Yet, it was really with season two where things came into its own; charting a messy gang war in the icy white landscapes of 70’s Minnesota, its anthology formula is a compelling move were showrunner Noah Hawley could finally stand on his two legs as a strong individual storyteller.
Any reservations about his reliance on the film’s trademarks were shrugged off, and it stands as one of the most compelling current television show running, that has, in some aspects, surpassed it’s film counterpart.
1. Buffy The Vampire Slayer (1997 – 2003)
The big daddy of movies-to-TV “Buffy” was such a colossal television phenomena that it’s easy to forget it was initially based off a 1992 Kristy Swanson flop. That film’s screenwriter (and future A-list powerhouse) Joss Whedon knew its potential shouldn’t be squandered, and smartly reinvented it for the small screen.
Sure, its effects and action scenes are dated today, but that was never the show’s true strengths; its cast and writing were always the true show-stoppers and they’re still as strong as ever. Sarah Michelle Gellar catapulted to fame in the titular role, but like most Whedon serials, it was the supporting characters that tended to steal the limelight and created one of the most unbreakable ensemble groups on TV to date.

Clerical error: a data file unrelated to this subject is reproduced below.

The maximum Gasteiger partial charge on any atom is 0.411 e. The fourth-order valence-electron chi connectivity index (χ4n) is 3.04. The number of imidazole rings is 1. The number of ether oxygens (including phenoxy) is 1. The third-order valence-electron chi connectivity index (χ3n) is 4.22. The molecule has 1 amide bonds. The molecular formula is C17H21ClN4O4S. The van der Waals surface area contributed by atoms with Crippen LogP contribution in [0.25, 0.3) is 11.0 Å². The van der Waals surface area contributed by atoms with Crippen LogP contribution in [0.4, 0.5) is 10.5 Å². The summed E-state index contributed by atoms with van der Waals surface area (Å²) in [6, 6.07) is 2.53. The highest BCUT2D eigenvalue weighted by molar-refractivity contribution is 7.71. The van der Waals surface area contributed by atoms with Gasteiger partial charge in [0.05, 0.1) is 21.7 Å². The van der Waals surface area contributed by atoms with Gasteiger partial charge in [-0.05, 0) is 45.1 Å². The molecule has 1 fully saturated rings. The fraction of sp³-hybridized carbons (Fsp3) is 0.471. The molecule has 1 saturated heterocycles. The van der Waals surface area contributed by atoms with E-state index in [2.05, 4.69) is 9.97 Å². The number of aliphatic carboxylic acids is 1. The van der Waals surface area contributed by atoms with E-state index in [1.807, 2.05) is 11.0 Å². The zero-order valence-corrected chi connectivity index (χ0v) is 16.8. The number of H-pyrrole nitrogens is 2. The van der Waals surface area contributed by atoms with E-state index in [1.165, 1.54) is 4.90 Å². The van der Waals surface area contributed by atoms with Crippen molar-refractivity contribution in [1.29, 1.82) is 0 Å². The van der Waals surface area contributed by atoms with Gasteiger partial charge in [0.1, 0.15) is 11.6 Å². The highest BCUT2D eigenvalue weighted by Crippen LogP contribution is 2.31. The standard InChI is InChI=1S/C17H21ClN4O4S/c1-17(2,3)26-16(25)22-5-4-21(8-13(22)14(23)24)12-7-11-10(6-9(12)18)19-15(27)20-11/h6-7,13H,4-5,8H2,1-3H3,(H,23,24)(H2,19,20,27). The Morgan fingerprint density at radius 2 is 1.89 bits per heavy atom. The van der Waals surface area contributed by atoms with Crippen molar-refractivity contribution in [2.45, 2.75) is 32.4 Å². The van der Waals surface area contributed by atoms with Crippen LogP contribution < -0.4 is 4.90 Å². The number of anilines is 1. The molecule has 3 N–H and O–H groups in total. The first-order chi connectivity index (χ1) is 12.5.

It also had a dynamite writer’s room, so it’s no wonder that it was the show that created tons of showrunners (Drew Goddard, Steven S. DeKnight, Marti Noxon – the list is endless) with its clever ‘growing pains as a horror movie’ allegory only taking the show so far. It was in its unique inventiveness and penchant for investing in protagonists that had the audience willing to follow them anywhere (even through a crazy musical number or shocking paternal deaths).
It still stands as the milestone effort of the highly beloved Whedon, as his goofy sense of humor yet high emotional stakes never blended in a better balance than here, regardless of the fantastic work he’s done since.
It wasn’t all peaches and cream; like many 90’s genre shows, it pulled through a lukewarm first season before it found its audience, but that lead into an epic run that hardly faltered even up right up to its seventh and final season. It also created one of the strongest spin-offs of all time (“Angel”), and elevated TV genre shows into a much wider and respectable arena felt to this day.
With that said, “Buffy” has her rightful place on top of the the list because it achieved what most movie-to-TV adaptations can only dream of; it not only exceeded or surpassed its source material, but it trampled it into oblivion.